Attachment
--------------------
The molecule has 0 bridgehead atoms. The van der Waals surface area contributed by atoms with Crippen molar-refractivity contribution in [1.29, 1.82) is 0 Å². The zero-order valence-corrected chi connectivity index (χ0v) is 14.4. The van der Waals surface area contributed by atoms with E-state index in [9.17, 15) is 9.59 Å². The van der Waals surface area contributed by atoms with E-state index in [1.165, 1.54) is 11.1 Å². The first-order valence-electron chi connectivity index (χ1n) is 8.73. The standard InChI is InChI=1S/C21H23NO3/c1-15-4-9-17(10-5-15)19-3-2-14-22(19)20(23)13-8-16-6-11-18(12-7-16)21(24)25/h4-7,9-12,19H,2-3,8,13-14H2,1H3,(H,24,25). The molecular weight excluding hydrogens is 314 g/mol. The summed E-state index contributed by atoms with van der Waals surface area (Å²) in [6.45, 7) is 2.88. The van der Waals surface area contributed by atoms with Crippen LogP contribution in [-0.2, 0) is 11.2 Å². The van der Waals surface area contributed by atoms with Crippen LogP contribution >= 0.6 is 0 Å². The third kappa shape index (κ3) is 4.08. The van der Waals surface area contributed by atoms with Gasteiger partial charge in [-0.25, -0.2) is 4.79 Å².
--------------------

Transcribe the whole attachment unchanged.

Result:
The molecule has 0 bridgehead atoms. The van der Waals surface area contributed by atoms with Crippen molar-refractivity contribution in [1.29, 1.82) is 0 Å². The zero-order valence-corrected chi connectivity index (χ0v) is 14.4. The van der Waals surface area contributed by atoms with E-state index in [9.17, 15) is 9.59 Å². The van der Waals surface area contributed by atoms with E-state index in [1.165, 1.54) is 11.1 Å². The first-order valence-electron chi connectivity index (χ1n) is 8.73. The standard InChI is InChI=1S/C21H23NO3/c1-15-4-9-17(10-5-15)19-3-2-14-22(19)20(23)13-8-16-6-11-18(12-7-16)21(24)25/h4-7,9-12,19H,2-3,8,13-14H2,1H3,(H,24,25). The molecular weight excluding hydrogens is 314 g/mol. The summed E-state index contributed by atoms with van der Waals surface area (Å²) in [6.45, 7) is 2.88. The van der Waals surface area contributed by atoms with Crippen LogP contribution in [-0.2, 0) is 11.2 Å². The van der Waals surface area contributed by atoms with Crippen LogP contribution >= 0.6 is 0 Å². The third kappa shape index (κ3) is 4.08. The van der Waals surface area contributed by atoms with Gasteiger partial charge in [-0.25, -0.2) is 4.79 Å².